Despite currency and demand fluctuations in overseas markets, demand for used clothing from the UK has remained generally good over the past few years.
Most used clothing in the UK is collected via textile banks and charity shops, however an increasing amount is collected door-to-door either as part of a local authority kerbside collection service or separately by charities and textile recyclers.
While some items of used clothing are sold through charity shops, a large quantity of material is collected for sorting – either in the UK or abroad – and then exported for sale in Eastern Europe, Africa and the Middle East. While these countries provide valuable end markets for UK textile merchants, they are vulnerable to market fluctuations as a result of economic and political pressures.
Material which is not suitable for reuse can often be turned into wiping cloths or used for carpet underlay and specifications have also been drawn up for these by the wiper and cloth manufacturers division of the Textile Recycling Association.
Rising prices, a few years ago, prompted concerns of theft from banks and door-to-door collections. Collectors, sorters and reprocessors in the UK are represented by the Textile Recycling Association (TRA) which has developed a Code of Practice for its members alongside other guidelines and codes for the textiles reclamation industry.
The Waste & Resources Action Programme (WRAP) estimated that in 2012 a third of all clothing bought in the UK ended up in landfill, with around 350,000 tonnes of material disposed of in this manner. WRAP said that if this material was donated for reuse or recycling it could generate up to £140 million in revenue. The study also found that 540,000 tonnes of used clothing was reused with more than two thirds of this sent overseas.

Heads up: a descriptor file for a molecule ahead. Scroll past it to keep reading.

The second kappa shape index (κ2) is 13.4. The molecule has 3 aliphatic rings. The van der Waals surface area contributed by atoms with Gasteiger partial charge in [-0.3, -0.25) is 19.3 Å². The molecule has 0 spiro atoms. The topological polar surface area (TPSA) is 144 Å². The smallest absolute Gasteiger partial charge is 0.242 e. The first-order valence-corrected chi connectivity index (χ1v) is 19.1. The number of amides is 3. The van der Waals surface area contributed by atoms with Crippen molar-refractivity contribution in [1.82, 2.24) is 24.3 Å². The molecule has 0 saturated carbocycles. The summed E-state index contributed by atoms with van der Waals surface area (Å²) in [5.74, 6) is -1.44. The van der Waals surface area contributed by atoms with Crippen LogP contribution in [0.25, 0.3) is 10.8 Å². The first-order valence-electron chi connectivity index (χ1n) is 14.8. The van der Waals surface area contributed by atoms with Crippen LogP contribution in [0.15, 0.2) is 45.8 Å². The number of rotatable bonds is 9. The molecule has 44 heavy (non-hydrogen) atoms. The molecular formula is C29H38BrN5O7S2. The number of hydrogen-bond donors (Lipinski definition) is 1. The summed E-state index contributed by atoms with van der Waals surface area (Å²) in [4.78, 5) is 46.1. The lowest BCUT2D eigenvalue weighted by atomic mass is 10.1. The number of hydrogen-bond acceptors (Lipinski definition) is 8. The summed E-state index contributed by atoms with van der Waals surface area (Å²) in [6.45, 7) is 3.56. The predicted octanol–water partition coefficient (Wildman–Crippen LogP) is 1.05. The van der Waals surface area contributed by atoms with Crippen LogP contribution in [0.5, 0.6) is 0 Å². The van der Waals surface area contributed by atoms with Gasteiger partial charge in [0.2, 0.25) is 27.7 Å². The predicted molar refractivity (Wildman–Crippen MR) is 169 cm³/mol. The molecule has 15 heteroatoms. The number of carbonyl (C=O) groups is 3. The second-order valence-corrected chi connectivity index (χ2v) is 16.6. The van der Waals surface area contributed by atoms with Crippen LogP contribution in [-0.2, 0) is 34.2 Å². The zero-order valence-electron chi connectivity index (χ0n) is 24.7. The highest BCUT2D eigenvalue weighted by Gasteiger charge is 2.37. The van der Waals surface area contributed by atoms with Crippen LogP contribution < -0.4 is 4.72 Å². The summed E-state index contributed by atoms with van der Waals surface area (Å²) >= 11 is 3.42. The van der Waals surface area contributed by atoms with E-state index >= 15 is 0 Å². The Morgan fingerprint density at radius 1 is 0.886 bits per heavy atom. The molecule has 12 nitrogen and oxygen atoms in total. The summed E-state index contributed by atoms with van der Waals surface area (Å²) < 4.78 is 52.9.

The Sustainable Clothing Action Plan (SCAP) was launched in 2009 which saw key stakeholders in the textiles industry outline how they planned to increase their sustainability. One way this is hoped to be achieved is through the SCAP 2020 Commitment which sees retailers, government departments and the British Retail Consortium (among others) sign up to voluntary targets to reduce the waste, water and carbon footprints of clothing by 2020, against a 2012 baseline.
In addition, work has been undertaken to develop end markets for non-clothing textiles, such as mattresses and carpets – of which WRAP believes only 20% of the 630,000 tonnes of material that enters the waste stream every year is recycled.
Textile banks – this reflects the amount that may be paid to a local authority or a waste management company, usually by a collector for material from textile banks. The payment may be amended if the local authority has to pay a bank hire fee or an element of the collection costs and if a donation is made to a charity.
Shop collections – this price indicates the amount which may be paid by a collector to a charity shop for clothes the shop has not sold to the public directly. Prices vary on content from poorer quality material through to clothes and leather items.
Sorting plant (clothing, textiles and rags) – this is a general term for material in bulk, delivered to the factory of a larger textile collecting business which often exports used clothing and textiles, typically a large Sorting Plant or Depot.
|2017: £ per tonne||January||February||March||April||May||June|
|Textile banks||170 - 260||-||-||-||-||-|
|Shop collections||280 - 380||-||-||-||-||-|
|Delivered to Sorting plant (Charity rags)||430 - 480||-||-||-||-||-|
|2017: £ per tonne||July||August||September||October||November||December|
|Delivered to Sorting plant (Charity rags)||-||-||-||-||-||-|